In many organizations people are still encouraged and given incentive to come to work when they are ill with a cough or fever. (Some recent research says that 84 percent of employees feel pressured to come to work when they are sick.) We need to change the culture surrounding sick leave – if we can’t get this right between infectious disease outbreaks, we’ll never get it right during one. People who are coming to work when they have a cough and fever are doing far more harm than good. We need to support the idea that it is preferable to stay home while ill through policy and through example from leadership, and by simply telling people to go home.
4. Develop your own emergency response plan and partnerships
It’s worth spending time in a planning process to focus exclusively on your daily functions. During this stage, make it against the rules to think about what other organizations will do. No one is allowed to ask: What if the TTC shuts down? What if Loblaws can’t access any food at all? What if the shelters shut down? This is the time to work on a plan in your own organization. What are the risks you think you may face? How can you address some of the common consequences that were identified in the risk assessment?
But there is another critical stage, both before and during an emergency, when it’s time to look up from your plan and see what is going on in the community around you, and partner with others. (Whether it’s the right thing or the wrong thing, we know from the research that most emergency partnerships develop during the response to emergencies rather than before.)
In Toronto, we started to hear about H1N1 in late April 2009, on a Wednesday. By Thursday, reports really started pouring in about what was happening in Mexico City. That weekend there was a lot of talk among the community health centres in Toronto about what it was going to look like to walk into these organizations on Monday. People started to visualize their responses. By Sunday an online group was established, and dozens of people from across the sector were logging on, asking questions of each other and collaborating on response strategies. It was never in a plan that community health centres would collaborate in this way – the partnerships emerged as the situation unfolded.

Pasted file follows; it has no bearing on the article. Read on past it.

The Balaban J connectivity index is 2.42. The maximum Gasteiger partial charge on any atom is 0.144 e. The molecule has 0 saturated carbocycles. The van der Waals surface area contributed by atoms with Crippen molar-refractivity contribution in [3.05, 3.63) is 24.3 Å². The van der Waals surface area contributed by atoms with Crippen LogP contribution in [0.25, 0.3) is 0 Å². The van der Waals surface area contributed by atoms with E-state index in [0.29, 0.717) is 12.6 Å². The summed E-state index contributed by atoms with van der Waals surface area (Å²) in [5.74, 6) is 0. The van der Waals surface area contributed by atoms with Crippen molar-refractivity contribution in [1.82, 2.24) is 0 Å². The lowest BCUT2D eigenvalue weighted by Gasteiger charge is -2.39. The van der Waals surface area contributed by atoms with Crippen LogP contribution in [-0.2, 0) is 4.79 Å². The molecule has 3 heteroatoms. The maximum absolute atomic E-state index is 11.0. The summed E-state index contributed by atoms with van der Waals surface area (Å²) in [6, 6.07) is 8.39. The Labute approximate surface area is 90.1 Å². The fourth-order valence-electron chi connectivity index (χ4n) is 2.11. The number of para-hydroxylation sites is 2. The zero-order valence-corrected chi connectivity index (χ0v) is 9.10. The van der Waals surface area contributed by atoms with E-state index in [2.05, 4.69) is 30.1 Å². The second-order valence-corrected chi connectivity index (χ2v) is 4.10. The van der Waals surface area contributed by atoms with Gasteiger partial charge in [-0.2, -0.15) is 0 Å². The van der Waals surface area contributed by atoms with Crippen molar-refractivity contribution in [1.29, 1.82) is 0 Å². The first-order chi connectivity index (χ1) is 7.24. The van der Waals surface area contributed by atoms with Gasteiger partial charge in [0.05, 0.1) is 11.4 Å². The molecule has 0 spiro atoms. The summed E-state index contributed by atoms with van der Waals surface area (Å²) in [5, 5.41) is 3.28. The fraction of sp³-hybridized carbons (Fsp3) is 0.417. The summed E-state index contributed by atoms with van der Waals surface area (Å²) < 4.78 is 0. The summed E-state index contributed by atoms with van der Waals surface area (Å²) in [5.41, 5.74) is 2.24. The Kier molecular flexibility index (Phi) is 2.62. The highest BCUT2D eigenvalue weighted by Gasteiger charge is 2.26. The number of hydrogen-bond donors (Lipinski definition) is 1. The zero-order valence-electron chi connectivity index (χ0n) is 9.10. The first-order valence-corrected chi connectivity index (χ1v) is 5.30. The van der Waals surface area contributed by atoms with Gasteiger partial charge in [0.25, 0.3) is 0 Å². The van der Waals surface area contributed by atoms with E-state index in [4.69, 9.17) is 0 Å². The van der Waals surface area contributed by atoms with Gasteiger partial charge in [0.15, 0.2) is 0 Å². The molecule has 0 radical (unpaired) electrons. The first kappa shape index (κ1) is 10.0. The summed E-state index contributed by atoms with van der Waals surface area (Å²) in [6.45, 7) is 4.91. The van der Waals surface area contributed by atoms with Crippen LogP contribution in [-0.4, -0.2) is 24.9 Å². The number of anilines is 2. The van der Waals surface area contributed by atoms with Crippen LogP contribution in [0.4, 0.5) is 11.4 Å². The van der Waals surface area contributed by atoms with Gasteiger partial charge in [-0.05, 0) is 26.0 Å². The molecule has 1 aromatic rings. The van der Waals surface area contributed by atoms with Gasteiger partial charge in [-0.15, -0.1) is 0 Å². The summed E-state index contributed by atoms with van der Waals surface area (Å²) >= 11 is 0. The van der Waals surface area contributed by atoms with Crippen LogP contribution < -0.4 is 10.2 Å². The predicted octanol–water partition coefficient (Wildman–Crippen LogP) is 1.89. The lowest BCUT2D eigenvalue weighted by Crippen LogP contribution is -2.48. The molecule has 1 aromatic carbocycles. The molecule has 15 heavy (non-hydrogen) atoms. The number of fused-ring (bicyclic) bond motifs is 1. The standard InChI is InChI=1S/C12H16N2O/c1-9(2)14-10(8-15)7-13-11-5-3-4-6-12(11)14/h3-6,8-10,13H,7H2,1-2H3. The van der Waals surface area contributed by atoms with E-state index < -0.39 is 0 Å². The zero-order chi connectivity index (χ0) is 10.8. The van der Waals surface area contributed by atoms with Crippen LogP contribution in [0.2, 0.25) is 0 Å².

Developing your own plan – that’s essential risk management. Forming partnerships during a response – that’s essential emergency management.
5. Plan for business continuity
Although a lot of the business-continuity literature is written for large organizations, small organizations may face more significant business-continuity threats because of their greater dependence on specific individuals. It is therefore worth thinking through business-continuity strategies for all of the consequences you identify in your planning process.
Take the time to establish: What are the things that we absolutely must keep doing, from a service perspective, or that we must start doing during an emergency? Ask: How manageable is this list of activities during periods of high absenteeism? Lots of organizations say they need to keep doing everything, but must recognize that they’re going to be able to serve fewer people. You need to decide how you will triage.
Another important step is figuring out the behind-the-scenes operational activities that must continue or start during an emergency. Payroll, for example, must always continue. If you don’t have payroll, you don’t have an organization.
Having come up with a manageable list of essential services and behind-the-scenes operations, you can figure out the staff you’ll need in place to meet these minimal requirements – a skeleton organizational chart. This allows you to determine whether you can expect to have enough staff with sufficient skills to fill these roles during an emergency, and what training you might need to provide to your core staff.
Once you’ve outlined these essential emergency tasks and determined who will be playing what roles, you may want to consider sharing this information with your funders. Traditionally, there has been very little dialogue between funders and non-profit organizations regarding suspension of programs, redeploying staff and the need for new programs during an emergency. Funders can be drawn into your stakeholder engagement process as decisions and guesses are made regarding the need for new services and the services and programs that are essential to maintain in an emergency. They may have valuable insights and support to offer.